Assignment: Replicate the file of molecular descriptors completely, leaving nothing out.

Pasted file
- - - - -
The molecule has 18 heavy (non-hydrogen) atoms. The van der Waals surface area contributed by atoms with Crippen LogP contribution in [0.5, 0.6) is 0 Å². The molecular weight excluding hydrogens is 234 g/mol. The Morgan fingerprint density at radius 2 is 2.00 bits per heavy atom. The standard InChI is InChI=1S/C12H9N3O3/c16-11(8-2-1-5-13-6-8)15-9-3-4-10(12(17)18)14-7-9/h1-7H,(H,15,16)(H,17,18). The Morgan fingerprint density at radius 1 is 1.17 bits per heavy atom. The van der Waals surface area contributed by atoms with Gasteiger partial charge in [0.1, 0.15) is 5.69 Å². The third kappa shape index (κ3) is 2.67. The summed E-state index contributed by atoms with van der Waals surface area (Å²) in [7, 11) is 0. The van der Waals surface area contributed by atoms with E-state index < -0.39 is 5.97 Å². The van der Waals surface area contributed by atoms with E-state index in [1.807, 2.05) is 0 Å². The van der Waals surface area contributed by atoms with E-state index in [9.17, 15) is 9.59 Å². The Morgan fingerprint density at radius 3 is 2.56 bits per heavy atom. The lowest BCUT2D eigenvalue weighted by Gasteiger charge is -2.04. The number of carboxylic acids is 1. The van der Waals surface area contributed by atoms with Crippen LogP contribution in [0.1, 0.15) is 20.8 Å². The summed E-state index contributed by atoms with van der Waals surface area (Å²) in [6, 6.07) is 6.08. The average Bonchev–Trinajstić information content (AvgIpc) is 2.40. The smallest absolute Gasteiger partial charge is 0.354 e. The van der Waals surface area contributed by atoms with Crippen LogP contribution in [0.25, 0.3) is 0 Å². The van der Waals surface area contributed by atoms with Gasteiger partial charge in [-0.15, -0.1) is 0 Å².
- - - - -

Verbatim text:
The molecule has 18 heavy (non-hydrogen) atoms. The van der Waals surface area contributed by atoms with Crippen LogP contribution in [0.5, 0.6) is 0 Å². The molecular weight excluding hydrogens is 234 g/mol. The Morgan fingerprint density at radius 2 is 2.00 bits per heavy atom. The standard InChI is InChI=1S/C12H9N3O3/c16-11(8-2-1-5-13-6-8)15-9-3-4-10(12(17)18)14-7-9/h1-7H,(H,15,16)(H,17,18). The Morgan fingerprint density at radius 1 is 1.17 bits per heavy atom. The van der Waals surface area contributed by atoms with Gasteiger partial charge in [0.1, 0.15) is 5.69 Å². The third kappa shape index (κ3) is 2.67. The summed E-state index contributed by atoms with van der Waals surface area (Å²) in [7, 11) is 0. The van der Waals surface area contributed by atoms with E-state index < -0.39 is 5.97 Å². The van der Waals surface area contributed by atoms with E-state index in [1.807, 2.05) is 0 Å². The van der Waals surface area contributed by atoms with E-state index in [9.17, 15) is 9.59 Å². The Morgan fingerprint density at radius 3 is 2.56 bits per heavy atom. The lowest BCUT2D eigenvalue weighted by Gasteiger charge is -2.04. The number of carboxylic acids is 1. The van der Waals surface area contributed by atoms with Crippen LogP contribution in [0.1, 0.15) is 20.8 Å². The summed E-state index contributed by atoms with van der Waals surface area (Å²) in [6, 6.07) is 6.08. The average Bonchev–Trinajstić information content (AvgIpc) is 2.40. The smallest absolute Gasteiger partial charge is 0.354 e. The van der Waals surface area contributed by atoms with Crippen LogP contribution in [0.25, 0.3) is 0 Å². The van der Waals surface area contributed by atoms with Gasteiger partial charge in [-0.15, -0.1) is 0 Å².